If this is your BMI, you are more at risk for dementia

You probably don’t need a scientific study to tell you that obesity is an unhealthy condition from a physical health perspective. Obese individuals are at a greater risk of numerous physical health problems, such as diabetes, heart disease, and an overall shorter life expectancy. 

Now, however, a new study from University College London has concluded that obesity can also raise one’s risk of developing dementia – up to 15 years later. According to researchers’ calculations, being obese in late adulthood raises an individual’s odds of developing dementia by a significant 31% in comparison to people with a “normal” BMI. Moreover, obese women appear to be at a higher risk of dementia than obese men.

Dementia, of course, is a blanket medical term used to describe any number of abnormal brain changes that interfere with one’s ability to think, recall memories, communicate, or problem-solve. The most well-known form of dementia is probably Alzheimer’s. 

“These findings provide new evidence that obesity may have important implications in terms of dementia risk,” comments senior study author Dr. Dorina Cadar, of the UCL Institute of Epidemiology & Health Care, in a release.

“Both BMI and waist circumference status should be monitored to avoid metabolic dysregulations. Hence, reducing weight to optimal levels is recommended by adopting healthy and balanced patterns of eating, such as the Mediterranean diet, appropriate physical exercise, and reduced alcohol consumption throughout the course of the entire adult life span,” she continues.

For this research, the team at UCL gathered data on 6,582 older adults (aged 50 or older). That information was originally collected as a nationally representative sample of the English population for an earlier research project called the English Longitudinal Study of Aging. For each studied adult, three distinct sources were used to determine dementia status/risk level: hospital statistics, doctor diagnoses, and informant reports. Each participant was tracked for an average of 11 years.

This analysis produced some telling results. Older adults with an obese-level BMI (30 or higher) at the beginning of the tracking period had a 31% greater risk of developing dementia throughout the study than those with a normal BMI (18.5-24.9).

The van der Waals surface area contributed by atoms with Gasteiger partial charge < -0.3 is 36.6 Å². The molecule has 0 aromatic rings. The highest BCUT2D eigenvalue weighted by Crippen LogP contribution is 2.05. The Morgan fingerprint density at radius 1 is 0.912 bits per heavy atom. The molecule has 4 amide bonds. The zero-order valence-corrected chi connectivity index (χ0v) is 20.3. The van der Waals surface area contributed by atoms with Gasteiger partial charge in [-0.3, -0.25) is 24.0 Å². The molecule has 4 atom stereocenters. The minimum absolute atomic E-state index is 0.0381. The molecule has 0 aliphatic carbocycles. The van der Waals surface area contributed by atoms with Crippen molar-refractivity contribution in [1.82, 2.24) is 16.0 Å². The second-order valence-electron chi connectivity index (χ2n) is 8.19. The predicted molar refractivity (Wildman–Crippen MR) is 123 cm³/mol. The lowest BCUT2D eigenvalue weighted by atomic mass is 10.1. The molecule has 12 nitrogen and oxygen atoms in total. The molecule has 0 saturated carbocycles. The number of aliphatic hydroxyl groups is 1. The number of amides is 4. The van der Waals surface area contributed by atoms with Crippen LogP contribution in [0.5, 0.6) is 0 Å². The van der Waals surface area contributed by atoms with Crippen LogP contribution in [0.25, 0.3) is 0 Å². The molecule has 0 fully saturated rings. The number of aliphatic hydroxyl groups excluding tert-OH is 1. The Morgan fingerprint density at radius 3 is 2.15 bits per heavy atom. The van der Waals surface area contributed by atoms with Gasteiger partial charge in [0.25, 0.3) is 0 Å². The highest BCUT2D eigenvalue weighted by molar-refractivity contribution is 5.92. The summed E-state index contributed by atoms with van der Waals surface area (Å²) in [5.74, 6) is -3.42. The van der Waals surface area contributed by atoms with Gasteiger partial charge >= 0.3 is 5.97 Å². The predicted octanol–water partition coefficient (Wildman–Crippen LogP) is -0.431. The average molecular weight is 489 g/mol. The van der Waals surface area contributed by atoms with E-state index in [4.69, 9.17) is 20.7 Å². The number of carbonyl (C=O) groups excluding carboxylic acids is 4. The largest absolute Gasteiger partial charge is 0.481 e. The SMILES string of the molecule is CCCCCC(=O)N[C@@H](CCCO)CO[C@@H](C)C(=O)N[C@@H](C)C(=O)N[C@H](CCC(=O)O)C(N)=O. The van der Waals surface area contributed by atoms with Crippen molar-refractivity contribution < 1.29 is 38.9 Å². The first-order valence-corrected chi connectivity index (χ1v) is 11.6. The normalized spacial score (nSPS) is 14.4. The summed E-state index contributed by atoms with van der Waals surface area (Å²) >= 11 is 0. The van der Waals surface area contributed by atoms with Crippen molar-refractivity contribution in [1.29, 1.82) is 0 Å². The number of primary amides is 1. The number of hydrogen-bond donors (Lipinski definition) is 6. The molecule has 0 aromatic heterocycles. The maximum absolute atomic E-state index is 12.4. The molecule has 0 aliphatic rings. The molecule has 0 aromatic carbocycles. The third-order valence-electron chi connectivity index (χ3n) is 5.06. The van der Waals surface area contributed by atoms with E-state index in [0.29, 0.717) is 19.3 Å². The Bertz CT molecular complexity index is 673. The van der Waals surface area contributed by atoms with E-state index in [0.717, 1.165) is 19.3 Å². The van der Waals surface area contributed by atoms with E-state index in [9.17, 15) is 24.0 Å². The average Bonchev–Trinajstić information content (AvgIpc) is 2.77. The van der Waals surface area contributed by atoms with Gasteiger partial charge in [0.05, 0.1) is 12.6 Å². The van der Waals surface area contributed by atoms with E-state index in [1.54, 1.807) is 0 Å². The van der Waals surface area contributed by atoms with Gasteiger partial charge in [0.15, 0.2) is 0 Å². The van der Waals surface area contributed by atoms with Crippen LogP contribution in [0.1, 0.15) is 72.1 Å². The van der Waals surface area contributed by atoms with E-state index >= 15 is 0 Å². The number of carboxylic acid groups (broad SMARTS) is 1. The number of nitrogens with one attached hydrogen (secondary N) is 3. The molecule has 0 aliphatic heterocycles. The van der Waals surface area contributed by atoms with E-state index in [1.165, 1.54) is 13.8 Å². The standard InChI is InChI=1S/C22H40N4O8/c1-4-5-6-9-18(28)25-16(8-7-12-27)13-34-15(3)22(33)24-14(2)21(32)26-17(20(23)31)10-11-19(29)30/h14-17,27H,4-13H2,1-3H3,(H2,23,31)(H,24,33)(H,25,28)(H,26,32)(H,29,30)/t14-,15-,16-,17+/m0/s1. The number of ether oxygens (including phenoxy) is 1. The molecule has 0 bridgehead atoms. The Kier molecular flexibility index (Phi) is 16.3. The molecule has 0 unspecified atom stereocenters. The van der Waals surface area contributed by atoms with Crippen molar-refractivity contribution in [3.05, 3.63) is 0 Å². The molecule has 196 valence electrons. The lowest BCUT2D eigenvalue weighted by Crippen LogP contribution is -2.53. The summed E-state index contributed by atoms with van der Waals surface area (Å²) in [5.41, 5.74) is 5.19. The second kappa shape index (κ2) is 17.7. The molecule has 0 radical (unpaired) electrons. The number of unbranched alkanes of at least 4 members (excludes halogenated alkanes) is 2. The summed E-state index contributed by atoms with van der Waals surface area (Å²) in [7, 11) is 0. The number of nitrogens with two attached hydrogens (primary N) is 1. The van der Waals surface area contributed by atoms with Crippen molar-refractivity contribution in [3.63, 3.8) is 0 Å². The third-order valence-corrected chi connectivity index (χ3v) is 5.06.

Beyond these broad conclusions, the research team noticed some drastic differences between genders. Women with abdominal obesity (measured via waist size) specifically were 39% more likely to develop dementia than other studied females. This somewhat peculiar observation even held up after the study’s authors accounted for contributing risk factors (age, education, genetics, smoking habits, marital status, etc). 

However, no such relationship between only abdominal obesity and dementia risk was seen among male study participants.

“Dementia is one of the major health challenges of the 21st century that could threaten the successful aging of the population. Our findings suggest that rising obesity rates will compound the issue,” says study co-author Professor Andrew Steptoe, from the UCL Institute of Epidemiology & Health Care and Director of the English Longitudinal Study of Aging. “By identifying factors that may raise dementia risk that is influenced by lifestyle factors, we hope that a substantial portion, but admittedly not all, of dementia cases, can be prevented through public health interventions.”

Then, researchers decided to examine the influence of overall BMI and waist circumference. When this analysis was performed, it revealed a 28% increased risk of dementia for older adults of either gender with both a high BMI and large waist size.

So, how exactly does obesity promote dementia? There’s no clear answer to that question right now, but the study’s authors pointed to a few possible explanations. For example, obesity may worsen problems in vascular and metabolic pathways already linked to the buildup of amyloid proteins in the brain. Amyloid protein accumulation in the brain is a widely accepted indicator of Alzheimer’s.

“It is possible that the association between obesity and dementia might be potentially mediated by other conditions, such as hypertension or anticholinergic treatments. While not explored in this study, the research question of whether there an interactive effect between obesity and other midlife risk factors, such as hypertension, diabetes and APOE ε4 carrier status, in relation to dementia will be investigated in upcoming work,” comments first study author and MSc student Yuxian Ma, of the UCL Institute of Epidemiology & Health Care.

The full study can be found here, published in the International Journal of Epidemiology.